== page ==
The free iNaturalist app is now more-or-less the standard way for bioblitzes and other citizen science projects to record natural history observations. The beauty of the app is that with a simple uploaded photo, crowd sourcing can then help identify the organism and the observation is recorded so that worldwide any researchers can data mine the info they need. You never know what piece of data you could be providing some researcher somewhere in the world. Here’s a link to various tutorials on how to use the free app: https://www.inaturalist.org/pages/video+tutorials .
Bioblitzes and similar citizen science events such as the City Nature Challenge offer a lot of interpretive opportunities. To begin with, different teams and their leaders can serve as natural history walks and short programs. Indeed, by getting well-known experts and naturalists to lead groups, you can attract a nice group of interested people, some of which you may discover have great skill or knowledge in certain areas and thus might be recruited as potential long term volunteers.
The central meeting location which many bioblitzes use can also be places for environmental groups to man booths, activity tables, conduct short presentations, games, and distribute information. Some activities can be geared for younger audiences and the novice or general audience who may just want to see some potential program or show. But the area can also serve to show people unique activities or to have unusual specimens brought back for ID and to show others. Indeed, having people bring back invertebrates for an expert to ID can prove to provide neat discoveries for the public to make. If you stagger teams and activities, people may show up interested in one thing, but be introduced into others they may not have thought they were interested in but are willing to try out. Many people my want to take advantage of an opportunity to be part of expert teams and learn from them in the field. Take for example this short look at a fungi ID team during a bioblitz and the process they used which fascinated many people who had no idea about this wonderful group of organisms: https://www.youtube.com/watch?v=rLrn51pBzus. Many expressed interest in learning more about these organisms and were fascinated by the myriad of fungi they were introduced to in their local parks.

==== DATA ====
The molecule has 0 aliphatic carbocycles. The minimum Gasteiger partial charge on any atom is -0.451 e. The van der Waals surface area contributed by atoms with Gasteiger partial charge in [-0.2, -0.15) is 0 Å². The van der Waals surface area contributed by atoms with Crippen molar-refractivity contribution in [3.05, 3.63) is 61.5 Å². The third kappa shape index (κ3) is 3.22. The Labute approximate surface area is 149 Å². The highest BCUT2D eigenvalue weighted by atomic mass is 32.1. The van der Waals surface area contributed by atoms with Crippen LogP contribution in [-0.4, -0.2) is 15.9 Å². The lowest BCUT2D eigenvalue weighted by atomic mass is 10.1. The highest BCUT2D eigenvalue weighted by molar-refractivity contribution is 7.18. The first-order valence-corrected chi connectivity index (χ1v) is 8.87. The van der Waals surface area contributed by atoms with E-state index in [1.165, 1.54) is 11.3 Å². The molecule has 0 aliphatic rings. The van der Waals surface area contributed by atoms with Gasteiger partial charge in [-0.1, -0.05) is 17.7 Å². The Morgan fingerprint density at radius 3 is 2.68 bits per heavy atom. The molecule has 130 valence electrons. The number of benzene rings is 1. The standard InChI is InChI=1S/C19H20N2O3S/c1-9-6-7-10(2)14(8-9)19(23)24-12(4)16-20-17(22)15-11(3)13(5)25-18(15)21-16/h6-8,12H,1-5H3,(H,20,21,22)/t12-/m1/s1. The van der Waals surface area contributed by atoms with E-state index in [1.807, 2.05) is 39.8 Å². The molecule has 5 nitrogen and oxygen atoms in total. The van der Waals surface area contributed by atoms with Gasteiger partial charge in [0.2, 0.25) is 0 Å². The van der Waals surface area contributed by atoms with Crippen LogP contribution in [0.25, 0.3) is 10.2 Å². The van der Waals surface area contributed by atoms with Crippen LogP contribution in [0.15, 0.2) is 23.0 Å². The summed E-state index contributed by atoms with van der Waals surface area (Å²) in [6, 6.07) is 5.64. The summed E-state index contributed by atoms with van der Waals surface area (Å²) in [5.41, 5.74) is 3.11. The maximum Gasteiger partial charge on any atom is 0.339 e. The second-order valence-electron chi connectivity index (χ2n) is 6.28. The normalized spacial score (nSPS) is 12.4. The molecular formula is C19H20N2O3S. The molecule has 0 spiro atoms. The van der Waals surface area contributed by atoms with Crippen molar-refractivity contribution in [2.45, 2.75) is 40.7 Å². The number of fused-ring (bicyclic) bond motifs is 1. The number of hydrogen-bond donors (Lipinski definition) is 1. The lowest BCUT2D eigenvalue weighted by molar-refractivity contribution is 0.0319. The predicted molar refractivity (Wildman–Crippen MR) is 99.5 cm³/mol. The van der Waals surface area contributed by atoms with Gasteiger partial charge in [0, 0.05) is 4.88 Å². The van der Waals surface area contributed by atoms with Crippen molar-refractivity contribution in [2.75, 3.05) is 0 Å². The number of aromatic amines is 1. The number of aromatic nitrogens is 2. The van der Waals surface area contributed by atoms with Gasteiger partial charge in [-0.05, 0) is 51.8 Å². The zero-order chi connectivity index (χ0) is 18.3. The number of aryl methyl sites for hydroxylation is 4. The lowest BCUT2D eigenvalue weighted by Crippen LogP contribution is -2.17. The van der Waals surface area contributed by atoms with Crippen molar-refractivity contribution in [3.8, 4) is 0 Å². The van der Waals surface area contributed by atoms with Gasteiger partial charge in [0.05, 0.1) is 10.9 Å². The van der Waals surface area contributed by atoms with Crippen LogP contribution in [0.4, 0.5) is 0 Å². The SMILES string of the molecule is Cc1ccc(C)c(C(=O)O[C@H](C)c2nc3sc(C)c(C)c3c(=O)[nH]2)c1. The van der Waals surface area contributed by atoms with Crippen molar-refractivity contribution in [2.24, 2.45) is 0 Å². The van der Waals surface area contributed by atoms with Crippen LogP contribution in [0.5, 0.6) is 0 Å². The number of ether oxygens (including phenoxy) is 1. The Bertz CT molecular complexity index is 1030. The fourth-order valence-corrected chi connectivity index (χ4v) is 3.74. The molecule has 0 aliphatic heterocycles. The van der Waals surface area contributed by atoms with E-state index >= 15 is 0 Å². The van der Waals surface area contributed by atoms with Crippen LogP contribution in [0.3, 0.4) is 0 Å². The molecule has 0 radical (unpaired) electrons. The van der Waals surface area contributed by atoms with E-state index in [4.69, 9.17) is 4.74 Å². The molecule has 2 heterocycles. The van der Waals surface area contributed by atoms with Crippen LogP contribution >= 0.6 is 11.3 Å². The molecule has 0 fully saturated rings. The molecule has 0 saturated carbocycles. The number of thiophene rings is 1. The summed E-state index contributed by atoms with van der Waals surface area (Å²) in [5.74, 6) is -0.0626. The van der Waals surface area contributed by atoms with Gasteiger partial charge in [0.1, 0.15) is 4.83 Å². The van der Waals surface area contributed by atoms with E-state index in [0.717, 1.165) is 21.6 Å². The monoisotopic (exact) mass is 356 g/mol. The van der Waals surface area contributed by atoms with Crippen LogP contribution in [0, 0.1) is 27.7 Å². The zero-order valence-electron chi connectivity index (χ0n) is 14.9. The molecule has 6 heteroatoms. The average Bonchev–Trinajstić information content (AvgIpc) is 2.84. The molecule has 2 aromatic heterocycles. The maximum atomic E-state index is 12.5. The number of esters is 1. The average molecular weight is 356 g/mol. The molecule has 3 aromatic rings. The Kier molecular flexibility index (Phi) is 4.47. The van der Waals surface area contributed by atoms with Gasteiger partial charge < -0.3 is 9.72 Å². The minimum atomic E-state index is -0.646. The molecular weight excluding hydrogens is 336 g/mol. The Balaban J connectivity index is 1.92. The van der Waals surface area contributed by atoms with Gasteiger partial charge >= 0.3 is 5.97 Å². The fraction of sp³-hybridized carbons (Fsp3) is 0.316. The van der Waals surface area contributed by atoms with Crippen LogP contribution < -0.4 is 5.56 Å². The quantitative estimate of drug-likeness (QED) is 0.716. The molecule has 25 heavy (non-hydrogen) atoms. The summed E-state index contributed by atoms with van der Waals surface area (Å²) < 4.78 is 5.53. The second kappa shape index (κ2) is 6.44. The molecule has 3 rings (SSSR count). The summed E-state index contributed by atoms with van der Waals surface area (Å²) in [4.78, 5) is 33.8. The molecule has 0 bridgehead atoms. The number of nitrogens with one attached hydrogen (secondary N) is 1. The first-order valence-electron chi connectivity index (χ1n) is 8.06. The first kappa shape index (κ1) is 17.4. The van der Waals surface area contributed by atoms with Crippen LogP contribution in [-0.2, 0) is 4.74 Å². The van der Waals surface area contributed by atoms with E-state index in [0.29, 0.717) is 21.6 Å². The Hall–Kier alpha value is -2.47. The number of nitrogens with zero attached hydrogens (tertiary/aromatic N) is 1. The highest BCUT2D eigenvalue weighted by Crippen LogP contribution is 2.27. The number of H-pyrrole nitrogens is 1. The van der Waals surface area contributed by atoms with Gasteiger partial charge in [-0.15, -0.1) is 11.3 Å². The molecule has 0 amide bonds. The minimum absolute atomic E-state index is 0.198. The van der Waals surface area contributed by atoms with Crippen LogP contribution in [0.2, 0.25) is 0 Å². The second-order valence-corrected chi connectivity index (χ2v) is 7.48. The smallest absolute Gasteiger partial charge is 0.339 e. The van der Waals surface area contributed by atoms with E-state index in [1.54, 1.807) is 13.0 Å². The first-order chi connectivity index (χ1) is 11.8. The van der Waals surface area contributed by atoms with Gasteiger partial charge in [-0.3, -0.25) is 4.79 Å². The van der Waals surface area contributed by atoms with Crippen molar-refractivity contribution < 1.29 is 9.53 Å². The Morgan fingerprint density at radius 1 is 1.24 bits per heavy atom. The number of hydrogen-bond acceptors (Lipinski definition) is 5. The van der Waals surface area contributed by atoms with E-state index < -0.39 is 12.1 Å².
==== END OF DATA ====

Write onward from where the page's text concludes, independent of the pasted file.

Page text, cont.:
In preparation for some the bioblitzes I’ve organized and some of the biotic inventory events I’ve been lucky enough to participate in, we made several preparations that were also good permanent or temporary habitat improvements. This included not only placing of strategic habitat logs and creating stream caves for wildlife, but we also often place "snake boards ". The boards form artificial cover (and can house much more than just snakes!) and are setup in areas we then continue to use to record findings and as part of nature observation programs and walks. We’ve also used bee cup traps, a Malaise flying insect trap, live box traps, nets, seines, black lights, and different baits in the past as well, depending on what taxa we were surveying. Each offered their own program and interpretive opportunities.
|Artificial cover, such as these "snake boards" can be placed in advance of a bioblitz or as part of any biotic inventory, and can be left permanently or moved about as places to check during walks or providing additional habitat features.|
|An electro fish shocking team of colleagues from Fairfax were of great interest to people during the 2017 Arlington Bioblitz.|